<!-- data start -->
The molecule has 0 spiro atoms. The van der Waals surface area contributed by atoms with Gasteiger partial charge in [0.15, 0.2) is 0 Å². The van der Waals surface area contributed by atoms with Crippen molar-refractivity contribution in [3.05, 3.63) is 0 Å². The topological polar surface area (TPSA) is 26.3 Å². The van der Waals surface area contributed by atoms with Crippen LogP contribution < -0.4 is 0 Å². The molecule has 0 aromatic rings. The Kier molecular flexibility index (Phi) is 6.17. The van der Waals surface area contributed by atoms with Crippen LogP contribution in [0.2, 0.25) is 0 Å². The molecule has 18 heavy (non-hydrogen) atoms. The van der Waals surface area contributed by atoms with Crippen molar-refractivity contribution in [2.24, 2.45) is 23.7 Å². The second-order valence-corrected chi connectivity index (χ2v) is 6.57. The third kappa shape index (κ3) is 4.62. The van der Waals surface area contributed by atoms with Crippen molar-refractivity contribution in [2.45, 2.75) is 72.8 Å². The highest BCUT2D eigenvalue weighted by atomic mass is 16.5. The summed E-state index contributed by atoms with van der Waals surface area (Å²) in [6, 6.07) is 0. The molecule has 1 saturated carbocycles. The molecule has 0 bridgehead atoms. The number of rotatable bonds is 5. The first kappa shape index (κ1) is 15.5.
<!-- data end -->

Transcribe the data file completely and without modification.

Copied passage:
The molecule has 0 spiro atoms. The van der Waals surface area contributed by atoms with Gasteiger partial charge in [0.15, 0.2) is 0 Å². The van der Waals surface area contributed by atoms with Crippen molar-refractivity contribution in [3.05, 3.63) is 0 Å². The topological polar surface area (TPSA) is 26.3 Å². The van der Waals surface area contributed by atoms with Crippen LogP contribution < -0.4 is 0 Å². The molecule has 0 aromatic rings. The Kier molecular flexibility index (Phi) is 6.17. The van der Waals surface area contributed by atoms with Crippen LogP contribution in [0.2, 0.25) is 0 Å². The molecule has 18 heavy (non-hydrogen) atoms. The van der Waals surface area contributed by atoms with Crippen molar-refractivity contribution in [2.24, 2.45) is 23.7 Å². The second-order valence-corrected chi connectivity index (χ2v) is 6.57. The third kappa shape index (κ3) is 4.62. The van der Waals surface area contributed by atoms with Crippen molar-refractivity contribution in [2.45, 2.75) is 72.8 Å². The highest BCUT2D eigenvalue weighted by atomic mass is 16.5. The summed E-state index contributed by atoms with van der Waals surface area (Å²) in [6, 6.07) is 0. The molecule has 1 saturated carbocycles. The molecule has 0 bridgehead atoms. The number of rotatable bonds is 5. The first kappa shape index (κ1) is 15.5.